Most recently I saw this in my freelance photography business. I take great pictures but couldn’t get enough gigs as my prices were evidently too low. I actually had people tell me they thought I must be giving them a cut rate product, when what I was trying to do was make the youth sports picture buying process more affordable for the masses. Having been through that as a player and a parent, I knew how much is spent on my kid’s athletic endeavors.
But when I raised my prices, the gigs started coming. It made no sense, but it made me more money.
It’s been my experience that people will buy into a 10%-20% discount on the going price and not think there is a drop off in quality. But go much beyond that and their wheels start turning, even if its done with bogus inferences and information.
And that may be one of the biggest hurdles that Lyoness faces. While multi-level-marketing (MLM) companies keep trying to bring people in with promises of big money only after some initial buy-in, Lyoness seeks to do exactly the opposite. The returns are small at first and are completely dependent on your business savvy and effort.
The price is definitely right, its just not what people expect.
Where’s Waldo & Your Product
Where you plan to sell your product is also important, but less so in today’s internet-driven market. But unless your Chris Henson, a buddy of mine from college, you better look into it closely.
Chris was a unique guy who I’ve always said could probably sell anything to anyone. One day while chatting I told him just that, stating “I bet you could sell a refrigerator to an Eskimo.” Without missing a beat he replied, “You bet! To them its a heater.”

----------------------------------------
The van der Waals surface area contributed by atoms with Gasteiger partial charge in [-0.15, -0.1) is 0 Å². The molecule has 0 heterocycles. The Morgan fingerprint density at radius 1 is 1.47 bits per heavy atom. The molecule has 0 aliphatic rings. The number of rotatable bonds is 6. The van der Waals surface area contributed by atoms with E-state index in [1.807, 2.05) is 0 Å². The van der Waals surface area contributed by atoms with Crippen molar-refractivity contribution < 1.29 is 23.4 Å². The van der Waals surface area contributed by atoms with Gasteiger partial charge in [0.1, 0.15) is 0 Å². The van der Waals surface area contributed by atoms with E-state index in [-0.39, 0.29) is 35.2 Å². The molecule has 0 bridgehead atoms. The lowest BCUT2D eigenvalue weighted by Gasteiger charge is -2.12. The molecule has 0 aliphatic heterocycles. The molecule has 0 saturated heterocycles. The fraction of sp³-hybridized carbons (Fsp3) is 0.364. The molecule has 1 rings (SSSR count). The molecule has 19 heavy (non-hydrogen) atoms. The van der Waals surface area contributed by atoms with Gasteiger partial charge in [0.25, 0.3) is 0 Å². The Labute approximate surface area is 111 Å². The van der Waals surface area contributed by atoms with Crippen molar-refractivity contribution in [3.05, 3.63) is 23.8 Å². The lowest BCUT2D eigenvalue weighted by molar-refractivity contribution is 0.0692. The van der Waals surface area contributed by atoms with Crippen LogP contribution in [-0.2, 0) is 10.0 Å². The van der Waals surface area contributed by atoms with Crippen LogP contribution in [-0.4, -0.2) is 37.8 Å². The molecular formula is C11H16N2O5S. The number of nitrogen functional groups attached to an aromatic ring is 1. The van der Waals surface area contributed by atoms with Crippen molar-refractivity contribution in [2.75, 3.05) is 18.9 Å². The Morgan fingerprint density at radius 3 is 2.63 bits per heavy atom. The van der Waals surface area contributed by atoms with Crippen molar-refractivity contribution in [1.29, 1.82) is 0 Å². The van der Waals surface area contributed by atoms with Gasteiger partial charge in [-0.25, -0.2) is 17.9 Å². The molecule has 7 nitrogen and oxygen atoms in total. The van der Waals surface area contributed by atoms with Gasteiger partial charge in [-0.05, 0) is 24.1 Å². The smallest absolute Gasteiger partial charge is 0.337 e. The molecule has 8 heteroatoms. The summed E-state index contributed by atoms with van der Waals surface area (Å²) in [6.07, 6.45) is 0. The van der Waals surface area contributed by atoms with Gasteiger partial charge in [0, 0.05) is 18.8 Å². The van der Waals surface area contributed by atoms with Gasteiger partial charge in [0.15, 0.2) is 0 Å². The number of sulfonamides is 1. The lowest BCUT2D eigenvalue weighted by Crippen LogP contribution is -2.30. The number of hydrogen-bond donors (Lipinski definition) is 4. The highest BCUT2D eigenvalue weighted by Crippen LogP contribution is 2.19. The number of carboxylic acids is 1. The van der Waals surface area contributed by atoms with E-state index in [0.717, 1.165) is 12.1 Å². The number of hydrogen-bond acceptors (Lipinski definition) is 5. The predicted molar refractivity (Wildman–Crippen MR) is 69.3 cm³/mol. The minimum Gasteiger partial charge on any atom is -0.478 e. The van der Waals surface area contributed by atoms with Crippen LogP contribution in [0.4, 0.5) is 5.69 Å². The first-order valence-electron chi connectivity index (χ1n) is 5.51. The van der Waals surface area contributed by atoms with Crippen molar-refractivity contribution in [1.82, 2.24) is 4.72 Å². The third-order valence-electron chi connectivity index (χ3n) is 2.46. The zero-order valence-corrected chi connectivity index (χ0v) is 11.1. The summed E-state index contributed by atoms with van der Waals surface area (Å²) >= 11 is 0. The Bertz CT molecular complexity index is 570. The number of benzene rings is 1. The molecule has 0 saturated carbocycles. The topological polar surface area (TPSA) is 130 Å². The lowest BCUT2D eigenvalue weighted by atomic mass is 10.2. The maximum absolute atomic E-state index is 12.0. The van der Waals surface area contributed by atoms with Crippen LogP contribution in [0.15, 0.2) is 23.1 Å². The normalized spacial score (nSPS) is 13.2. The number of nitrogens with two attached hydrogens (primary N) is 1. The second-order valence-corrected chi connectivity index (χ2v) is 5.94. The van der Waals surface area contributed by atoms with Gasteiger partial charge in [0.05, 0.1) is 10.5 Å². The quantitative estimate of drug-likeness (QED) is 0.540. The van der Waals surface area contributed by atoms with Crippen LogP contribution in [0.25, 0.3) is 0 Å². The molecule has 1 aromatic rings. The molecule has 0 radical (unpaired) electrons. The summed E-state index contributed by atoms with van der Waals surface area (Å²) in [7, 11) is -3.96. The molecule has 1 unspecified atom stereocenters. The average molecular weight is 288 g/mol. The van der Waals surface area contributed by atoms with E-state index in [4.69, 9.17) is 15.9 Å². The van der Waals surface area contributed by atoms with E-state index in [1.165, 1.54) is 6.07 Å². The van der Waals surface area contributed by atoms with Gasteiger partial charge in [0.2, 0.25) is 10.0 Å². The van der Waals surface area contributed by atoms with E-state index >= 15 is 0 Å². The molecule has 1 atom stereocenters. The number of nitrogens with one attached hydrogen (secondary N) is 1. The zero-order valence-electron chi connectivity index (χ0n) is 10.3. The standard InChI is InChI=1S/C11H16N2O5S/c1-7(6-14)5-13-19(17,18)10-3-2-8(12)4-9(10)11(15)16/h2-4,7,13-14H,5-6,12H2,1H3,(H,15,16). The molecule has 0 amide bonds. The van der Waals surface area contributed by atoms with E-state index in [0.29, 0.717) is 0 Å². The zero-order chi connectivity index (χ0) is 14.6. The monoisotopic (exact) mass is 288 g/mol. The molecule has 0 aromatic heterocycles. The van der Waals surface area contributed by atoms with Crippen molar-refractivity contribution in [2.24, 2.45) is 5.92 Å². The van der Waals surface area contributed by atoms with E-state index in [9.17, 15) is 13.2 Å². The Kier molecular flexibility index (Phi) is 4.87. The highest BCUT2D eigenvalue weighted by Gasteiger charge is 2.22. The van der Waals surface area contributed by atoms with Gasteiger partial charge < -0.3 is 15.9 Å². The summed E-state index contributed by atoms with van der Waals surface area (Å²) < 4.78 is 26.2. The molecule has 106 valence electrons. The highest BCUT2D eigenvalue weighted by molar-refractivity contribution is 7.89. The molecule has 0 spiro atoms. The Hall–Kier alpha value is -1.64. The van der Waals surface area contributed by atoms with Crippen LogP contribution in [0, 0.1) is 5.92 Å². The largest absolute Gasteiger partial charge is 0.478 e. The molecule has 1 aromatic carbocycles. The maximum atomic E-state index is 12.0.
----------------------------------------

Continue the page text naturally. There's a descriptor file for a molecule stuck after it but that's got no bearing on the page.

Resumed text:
That kind of thinking eludes me most days. I have flashes, but that thought process is rare and does not come easily for most of us.
I’ll state the obvious by saying that you’re likely not going to do well selling snow cones in the middle of the Christmas rush, unless of course you’re below the equator. So look for a natural fit – either one that seems logical or one that people think seems logical.
One of the great aspects of Lyoness is that it can be used just about anywhere. From groceries to autos to travel and everything in between, you have a lot of options that can help Lyoness work for someone. You simply have to show them the places it works and let those that referred you and the program do the rest.
And delivering it is very easy. Moments after they are registered they have an electronic version of the membership card they can use on their phone or one they can print out if they really need something in their hand.
Takin’ it to the Streets!
Once you’re ready with the first three P’s, get the word out. Many a great product has died on the warehouse shelf because no one ever knew it was there.
The Internet makes it really easy to get the word out these days. Places like Facebook, Twitter and YouTube are great avenues to tell people what you have and where to get it. But everyone is using them, so how do you make yourself stand out?
For starters, be unique. Now that sounds obvious, but its not easy. There has to be something special in what your product does or how you present it. Your product may be an updated version of some old standby, but if you give it a twist that catches the attention of your target market, it could be a winner. Even a flash in the pan could be enough capital to get you to the next bigger project.
One of the trends today are viral videos. Something weird is always making its way around the net, so get creative. If you can find the hook that becomes the next Harlem Shake, you’re in.
Lyoness’ hook is what we talked about earlier – its free. That tends to bother some people because they immediately hear the old adage in their head about “You don’t get something for nothing.” True enough. Lyoness is free, but it requires the shopper to be a little more discerning in their purchases to make money when they shop. And if they want to make a little more at it, Lyoness requires that you share the program with others.